Orientation in Pomfret

The orientation in Pomfret was an unforgettable experience. In three days, I have some wonderful memories of my time with so many different people from around the world. I made friends with Germans, Austrians, Croatians, Bulgarians, Swedish, Moldovans, Vietnamese, Hungarians, Slovakians, Spaniards, Lithuanians, Polish, Palestinians, Somalilanders, Chinese and Italians (just to name a few!) I also became very close with the 6 other Aussies: Laura, Alana, Jade, Will, Alex and Eamonn who are an amazing bunch of people. It was incredibly sad on the last day, leaving behind all of those new friendships, however I’m sure I’ll see some of them in the future, when we visit each other’s countries!

This blog is a way for me to remember the great times I’ve had this year, so this is what I did for the three days in Pomfret:

On the first day, we all met each other in the dining hall. Mr Stanley gave his first speech. It was about being prompt! We learnt that in the US, people value being prompt and it is considered rude to be late! For most of the day, we stayed outside getting to know each other through activities. For lunch, we had a family style meal, where we had allocated seating. In the afternoon, we had a soccer game- Germany against the World (because half of the scholars are German!) And we ended up tying, a good result for everyone 🙂

We spent the whole of the second day in Boston. In the morning, we split up into groups and went on the Freedom Trail Tour around Boston city. We followed a 2.5 mile red brick-lined path through many historical sights. Our tour guide was very engaging- he told us all about the major events that occurred in Boston, including the Boston massacre. After the tour, we were given a little under two hours to get lunch at Quincy Market and go shopping! This was when I discovered how great shopping is in America! Next stop was Harvard University. We had another interesting tour around the campus where I learnt that the famous statue of John Harvard actually isn’t John Harvard! Turns out they lost all photos of Harvard in a fire, so they used Sherman Hoar as a model instead! After the tour, the scholars went to ‘the Coop’ and stocked up on Harvard merchandise. We got back to the Pomfret School in time for dinner and spent most of the night practicing for the Traditions of our Cultures evening.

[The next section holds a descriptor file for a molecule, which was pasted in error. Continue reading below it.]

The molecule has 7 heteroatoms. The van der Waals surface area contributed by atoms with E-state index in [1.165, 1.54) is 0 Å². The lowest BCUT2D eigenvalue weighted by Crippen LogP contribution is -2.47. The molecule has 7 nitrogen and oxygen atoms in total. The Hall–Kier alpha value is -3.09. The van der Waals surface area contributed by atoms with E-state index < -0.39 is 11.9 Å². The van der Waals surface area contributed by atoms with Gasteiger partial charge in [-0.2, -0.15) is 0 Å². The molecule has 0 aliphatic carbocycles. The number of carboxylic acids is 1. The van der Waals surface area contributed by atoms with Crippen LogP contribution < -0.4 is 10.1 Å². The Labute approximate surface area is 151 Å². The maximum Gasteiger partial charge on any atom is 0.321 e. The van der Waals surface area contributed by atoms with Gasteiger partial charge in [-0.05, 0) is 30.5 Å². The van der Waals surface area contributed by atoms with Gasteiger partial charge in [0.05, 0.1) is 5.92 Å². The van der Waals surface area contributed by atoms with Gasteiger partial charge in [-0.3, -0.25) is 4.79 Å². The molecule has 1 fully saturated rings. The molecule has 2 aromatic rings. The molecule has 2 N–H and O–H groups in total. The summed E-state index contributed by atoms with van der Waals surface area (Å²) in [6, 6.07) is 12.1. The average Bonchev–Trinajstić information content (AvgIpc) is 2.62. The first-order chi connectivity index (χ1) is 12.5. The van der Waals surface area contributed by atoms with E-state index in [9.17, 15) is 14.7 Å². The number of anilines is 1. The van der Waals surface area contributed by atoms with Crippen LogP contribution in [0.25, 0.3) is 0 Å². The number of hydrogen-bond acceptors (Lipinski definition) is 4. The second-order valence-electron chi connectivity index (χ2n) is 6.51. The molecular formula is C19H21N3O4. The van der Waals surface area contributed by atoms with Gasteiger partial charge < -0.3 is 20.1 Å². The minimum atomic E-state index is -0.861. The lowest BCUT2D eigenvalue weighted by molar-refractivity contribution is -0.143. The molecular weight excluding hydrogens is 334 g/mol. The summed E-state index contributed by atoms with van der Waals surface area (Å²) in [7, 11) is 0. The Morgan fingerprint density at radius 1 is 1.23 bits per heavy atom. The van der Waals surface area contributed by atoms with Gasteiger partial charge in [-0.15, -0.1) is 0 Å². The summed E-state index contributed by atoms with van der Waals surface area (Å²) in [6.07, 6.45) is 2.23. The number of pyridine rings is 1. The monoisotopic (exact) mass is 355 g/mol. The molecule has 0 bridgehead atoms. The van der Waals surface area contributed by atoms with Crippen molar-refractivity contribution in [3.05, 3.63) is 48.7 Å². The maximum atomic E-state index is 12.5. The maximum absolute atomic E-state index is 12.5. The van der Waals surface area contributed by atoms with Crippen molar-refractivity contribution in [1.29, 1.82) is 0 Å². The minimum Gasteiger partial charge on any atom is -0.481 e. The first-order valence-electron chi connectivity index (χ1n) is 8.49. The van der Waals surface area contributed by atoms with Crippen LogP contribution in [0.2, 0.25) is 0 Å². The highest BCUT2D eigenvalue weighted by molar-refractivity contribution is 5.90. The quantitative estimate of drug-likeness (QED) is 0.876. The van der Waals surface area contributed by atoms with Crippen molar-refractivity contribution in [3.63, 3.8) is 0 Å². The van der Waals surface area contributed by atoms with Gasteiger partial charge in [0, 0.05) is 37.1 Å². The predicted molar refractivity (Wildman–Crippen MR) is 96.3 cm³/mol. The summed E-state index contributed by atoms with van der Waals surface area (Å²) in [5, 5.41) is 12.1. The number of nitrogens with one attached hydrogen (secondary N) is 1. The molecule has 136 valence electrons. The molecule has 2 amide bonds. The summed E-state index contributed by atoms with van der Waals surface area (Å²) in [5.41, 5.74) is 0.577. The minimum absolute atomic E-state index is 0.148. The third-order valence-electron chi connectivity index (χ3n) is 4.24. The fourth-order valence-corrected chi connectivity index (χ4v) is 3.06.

The last day was spent mainly in the classroom. We learnt about expectations of American schools, host families, how to cope with stress and life after the ASSIST year. After our classes, we had an ASSIST photo, then photos with scholars from our own countries. Then it was the Traditions of our Cultures show. Each country did a performance that reflected their culture in some way. The Australians sung a mix of popular Aussie songs (‘Give me a home among the gum trees’, ‘down under’, ‘scar’ and ‘nosebleed section’) with Eamonn on the piano and Will on the saxophone. It was an awesome night that everyone really enjoyed! ASSIST’s class of 2013/14 are a very talented bunch of people! At the end of the performances, we all hugged, took pictures and said farewell to each other.

Thank you to everyone for making those three days as amazing as they were, and thanks also to the fantastic staff who made it all happen for us.

Elizabeth

Image

Advertisements

Newcomer

Hi everybody! It’s already been 10 days since I left home and got on the plane headed to Boston, and lots of things have happened during this time.

Sin títuloOn my way, I met some of the ASSIST scholars and we joined the rest of them in Pomfret, CT, where the Orientation was held. During 4 days, 161 students from all over the world got to know each other and shared new experiences together – it was almost magic. It wasn’t much time, but we took advantage of all of it: we visited Boston and “Hahvahd”, made a human chair, played our own world soccer championship, knew the traditions of different cultures, learned some useful tips for our year in the US and meanwhile, made tons of new friends!! Some of them we might never see again but, despite knowing Facebook’s the devil, I hope to keep in touch with all of them by Facebook 😉